Rocket Go Boom May 5, 2015Posted by Fritz in Yachts and other things that float.
Tags: Progress-M 27M, satellite decay, space flight
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When it comes to space and rockets I’m a geek. Even though I don’t want to travel in space I’m fascinated by it and those that do. With the end of NASA’s Shuttle program in 2011 we’ve been in a big space drought—that was until about a year or so ago when US private space ventures really started to kick in. Elon Musk’s SpaceX, Sir Richard Branson and Burt Rutan’s Virgin Galactic, Alliant Techsystems, along with United Launch Alliance (a joint venture of Lockheed Martin Space Systems and Boeing Defense, Space & Security) have rushed to fill the void.
All the while the Russians have been providing the heavy lifting for all of the International Space Station (ISS) flights. Unfortunately, the last re-supply mission to the ISS went awry when the rocket failed to enter into a stable orbit after liftoff. Progress-M 27M is now tumbling back to earth.
One of my favorite geek space websites is http://www.n2yo.com/ Here you can track in real time everything we have currently orbiting the earth—including out-of-control rockets crashing to earth. According to the real space geeks who have crunched the numbers Progress-M 27M’s demise is estimated sometime on May 8th.
Now of course the rocket is degrading due to gravity and atmospheric conditions. The sun showed some activity on Tuesday leading to a response in Earth’s atmosphere. Flux levels continue to rise and atmospheric expansion can accelerate the orbital decay of the spacecraft. As it starts to encounter the denser layers of the atmosphere (beginning around 100 miles up) she will really begin to fail. Even with all the special algorithms and scary rocket-science calculations the current window is plus or minus up to 24 hours from the time of estimated crash.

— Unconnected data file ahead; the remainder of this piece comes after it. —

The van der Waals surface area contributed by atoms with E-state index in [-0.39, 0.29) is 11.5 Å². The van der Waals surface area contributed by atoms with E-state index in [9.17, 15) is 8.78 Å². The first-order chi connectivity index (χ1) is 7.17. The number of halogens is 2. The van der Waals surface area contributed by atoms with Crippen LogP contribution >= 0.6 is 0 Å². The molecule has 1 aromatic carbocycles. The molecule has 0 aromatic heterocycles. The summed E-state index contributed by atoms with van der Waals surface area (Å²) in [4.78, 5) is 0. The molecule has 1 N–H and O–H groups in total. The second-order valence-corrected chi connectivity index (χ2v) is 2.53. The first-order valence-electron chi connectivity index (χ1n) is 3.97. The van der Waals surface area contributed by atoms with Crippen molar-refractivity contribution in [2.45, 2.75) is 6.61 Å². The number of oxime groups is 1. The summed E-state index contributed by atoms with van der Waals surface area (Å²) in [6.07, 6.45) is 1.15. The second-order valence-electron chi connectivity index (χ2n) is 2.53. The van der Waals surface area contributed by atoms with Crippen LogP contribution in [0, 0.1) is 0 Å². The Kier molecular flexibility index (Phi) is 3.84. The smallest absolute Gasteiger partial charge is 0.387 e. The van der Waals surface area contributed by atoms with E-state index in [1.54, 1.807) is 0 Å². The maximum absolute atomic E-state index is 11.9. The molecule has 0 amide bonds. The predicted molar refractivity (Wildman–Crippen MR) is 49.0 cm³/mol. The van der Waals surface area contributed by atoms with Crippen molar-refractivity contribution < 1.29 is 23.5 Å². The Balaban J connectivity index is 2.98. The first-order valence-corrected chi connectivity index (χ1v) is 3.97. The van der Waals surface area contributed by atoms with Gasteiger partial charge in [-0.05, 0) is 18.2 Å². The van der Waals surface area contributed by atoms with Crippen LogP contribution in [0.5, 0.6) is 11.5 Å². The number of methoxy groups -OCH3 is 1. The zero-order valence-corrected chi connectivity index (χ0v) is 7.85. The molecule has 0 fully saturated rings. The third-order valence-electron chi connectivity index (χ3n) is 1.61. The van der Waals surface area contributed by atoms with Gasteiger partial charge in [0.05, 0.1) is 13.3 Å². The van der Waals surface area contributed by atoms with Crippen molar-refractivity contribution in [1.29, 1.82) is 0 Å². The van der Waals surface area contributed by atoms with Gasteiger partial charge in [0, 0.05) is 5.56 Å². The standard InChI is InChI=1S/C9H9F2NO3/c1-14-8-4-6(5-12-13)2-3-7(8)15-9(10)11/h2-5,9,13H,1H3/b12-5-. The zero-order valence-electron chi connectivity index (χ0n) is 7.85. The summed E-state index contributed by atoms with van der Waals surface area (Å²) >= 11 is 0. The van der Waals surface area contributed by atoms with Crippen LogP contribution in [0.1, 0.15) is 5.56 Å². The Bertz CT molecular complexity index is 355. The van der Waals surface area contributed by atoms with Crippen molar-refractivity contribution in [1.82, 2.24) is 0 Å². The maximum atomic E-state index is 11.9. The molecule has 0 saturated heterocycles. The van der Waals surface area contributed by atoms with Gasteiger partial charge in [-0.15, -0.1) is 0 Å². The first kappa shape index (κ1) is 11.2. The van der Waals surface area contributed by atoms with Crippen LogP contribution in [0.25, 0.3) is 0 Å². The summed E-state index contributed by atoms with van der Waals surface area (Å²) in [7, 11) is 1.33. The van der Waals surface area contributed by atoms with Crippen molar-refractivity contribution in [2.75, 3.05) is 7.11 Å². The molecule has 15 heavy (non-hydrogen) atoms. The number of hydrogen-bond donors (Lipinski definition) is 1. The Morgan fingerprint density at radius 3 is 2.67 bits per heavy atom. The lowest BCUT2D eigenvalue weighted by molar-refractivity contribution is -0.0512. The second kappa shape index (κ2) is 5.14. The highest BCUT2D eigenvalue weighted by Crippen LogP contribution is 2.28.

|08 May 2015 21:43 UTC +/- 22 hours||Aerospace|
|08 May 2015 08:59 UTC +/- 24 hours||USSTRATCOM|
|08 May 2015 08:26 UTC +/- 11 hours||Ted Molczan|
As luck would have it there is an ‘excellent’ observation opportunity early in the morning on the 8th directly over my head.
|Start||Max altitude||End||Visible passes|
|Date, Local time||Az||Local time||Az||El||Local time||Az||Mag||Info|
|–||Map and details|
The actual link is here: http://www.n2yo.com/passes/?s=40619#
How cool would it be to see this thing burn up right over head?!!!
Sadly, the weather report for South Florida is 30% chance of rain with a cloudy sky all day Friday.
Of course the odds that the rocket will decide to die within my sight, or sight of any human is pretty low. With the earth being 2/3rds water and a good portion of that land surface uninhabited scientists say there’s just a three percent chance of anyone seeing it—but a boy can dream…